[RFC 0/2] Correct stack trace info
From: Namhyung Kim
Date: Fri Mar 18 2011 - 07:21:38 EST
Recently I've spent some time with kgdb and found a interesting thing.
The code I've used is Jason Wessel's sample module which can be downloaded
at following URL.
It build a kernel module "test_panic" and after the module is loaded it
makes some files in /proc/test_panic directory. Most of them are supposed
to kernel panic when they're written. A simple usage is like below:
# echo 1 > /proc/test_panic/panic
[ 18.345571] Starting panic
[ 18.345730] Kernel panic - not syncing: test_panic running!
[ 18.345856] Pid: 36, comm: sh Not tainted 2.6.38-rc8+ #83
[ 18.345923] Call Trace:
[ 18.346001] [<ffffffff812a8502>] panic+0x8c/0x18d
[ 18.346257] [<ffffffffa000012a>] deep01+0x0/0x38 [test_panic] <--- ???
[ 18.346347] [<ffffffff81104666>] proc_file_write+0x73/0x8d
[ 18.346432] [<ffffffff811000b3>] proc_reg_write+0x8d/0xac
[ 18.346516] [<ffffffff810c7d32>] vfs_write+0xa1/0xc5
[ 18.346603] [<ffffffff810c7e0f>] sys_write+0x45/0x6c
[ 18.346801] [<ffffffff8f02943b>] system_call_fastpath+0x16/0x1b
In this case, offending function is "panic_write()" but the trace showed
me a different function "deep01()". I was a bit confused at first. The
panic_write() function is a very simple code which calls panic() at the
end of the function.
static int panic_write(struct file *file, const char *buffer,
unsigned long count, void *data)
printk(KERN_INFO "Starting panic\n");
But where did the "deep01()" come from?
This was due to a gcc's optimization. Because the panic() was known not to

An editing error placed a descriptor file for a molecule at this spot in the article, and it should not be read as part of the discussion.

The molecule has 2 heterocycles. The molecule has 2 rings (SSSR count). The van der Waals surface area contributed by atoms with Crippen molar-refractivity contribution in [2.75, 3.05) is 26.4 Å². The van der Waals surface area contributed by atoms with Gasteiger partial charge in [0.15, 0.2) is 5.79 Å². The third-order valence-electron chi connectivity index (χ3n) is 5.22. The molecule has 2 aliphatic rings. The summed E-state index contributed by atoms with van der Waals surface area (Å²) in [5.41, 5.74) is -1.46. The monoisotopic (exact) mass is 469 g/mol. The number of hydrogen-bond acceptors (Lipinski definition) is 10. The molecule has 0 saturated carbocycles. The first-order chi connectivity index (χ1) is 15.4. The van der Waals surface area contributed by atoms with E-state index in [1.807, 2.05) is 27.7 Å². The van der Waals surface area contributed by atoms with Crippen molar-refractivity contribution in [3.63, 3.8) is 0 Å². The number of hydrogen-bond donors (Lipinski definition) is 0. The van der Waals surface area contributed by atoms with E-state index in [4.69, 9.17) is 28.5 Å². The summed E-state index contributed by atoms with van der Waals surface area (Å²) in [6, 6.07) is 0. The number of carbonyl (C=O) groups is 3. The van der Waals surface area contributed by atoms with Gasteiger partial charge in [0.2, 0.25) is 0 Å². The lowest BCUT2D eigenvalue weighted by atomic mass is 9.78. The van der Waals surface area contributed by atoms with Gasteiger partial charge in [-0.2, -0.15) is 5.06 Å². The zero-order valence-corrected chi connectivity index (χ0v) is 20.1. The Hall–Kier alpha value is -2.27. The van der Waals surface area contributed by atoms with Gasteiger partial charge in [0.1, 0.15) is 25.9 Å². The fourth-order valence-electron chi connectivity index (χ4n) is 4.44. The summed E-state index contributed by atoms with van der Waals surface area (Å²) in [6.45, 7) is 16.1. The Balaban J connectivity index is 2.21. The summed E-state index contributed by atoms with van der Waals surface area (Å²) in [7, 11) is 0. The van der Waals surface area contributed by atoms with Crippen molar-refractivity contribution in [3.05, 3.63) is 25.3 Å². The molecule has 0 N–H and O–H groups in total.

return to the caller (it has "noreturn" attribute), the gcc optimized out
remaining code after calling to the panic(). But PC was incremented after
the call as usual, so return address saved in stack pointed a different
(very next) function.
I ran objdump on test_panic.ko and got following result.
... (snipped) ...
10a: 55 push %rbp
10b: 48 c7 c7 00 00 00 00 mov $0x0,%rdi
112: 31 c0 xor %eax,%eax
114: 48 89 e5 mov %rsp,%rbp
117: e8 00 00 00 00 callq 11c <panic_write+0x12>
11c: 48 c7 c7 00 00 00 00 mov $0x0,%rdi
123: 31 c0 xor %eax,%eax
125: e8 00 00 00 00 callq 12a <deep01> <--- call panic() !!!
12a: 55 push %rbp
12b: 31 c0 xor %eax,%eax
12d: 48 c7 c7 00 00 00 00 mov $0x0,%rdi
... (snipped) ...
To this end, I added sprint_trace() and %pT specifier for printk(). They'll
do the same symbol lookup but with the offset subtracted by 1 to ensure it
would be in the same function - and increment it again before printing.
It will not affect normal trace case and the only problematic case will be
the case where return address is really the start of a function (offset 0).
But I think this cannot happen during stack trace because calling a function
always increases PC and then saves. Thus even if there's a call at the
beginning in a function, its return address will not have the 0-offset. But
other symbol lookups could still use 0-offset for some purpose, I added new
helper to separate them.
I've only checked this on x86_64 on qemu, but other architectures may want
this too :) It seems work well for me.
[ 22.224483] Call Trace:
[ 22.224569] [<ffffffff812bce69>] panic+0x8c/0x18d
[ 22.224848] [<ffffffffa000012a>] panic_write+0x20/0x20 [test_panic] <--- !!!
[ 22.224979] [<ffffffff81115fab>] proc_file_write+0x73/0x8d
[ 22.225089] [<ffffffff81111a5f>] proc_reg_write+0x8d/0xac
[ 22.225199] [<ffffffff810d90ee>] vfs_write+0xa1/0xc5
[ 22.225304] [<ffffffff810d91cb>] sys_write+0x45/0x6c
[ 22.225408] [<ffffffff812c07fb>] system_call_fastpath+0x16/0x1b
Any comments are welcome.
Namhyung Kim (2):
vsprintf: introduce %pT format specifier
x86, dumpstack: use %pT format specifier for stack trace
arch/x86/kernel/dumpstack.c | 2 +-
include/linux/kallsyms.h | 7 +++++++
kernel/kallsyms.c | 26 ++++++++++++++++++++++++++
lib/vsprintf.c | 7 ++++++-
4 files changed, 40 insertions(+), 2 deletions(-)
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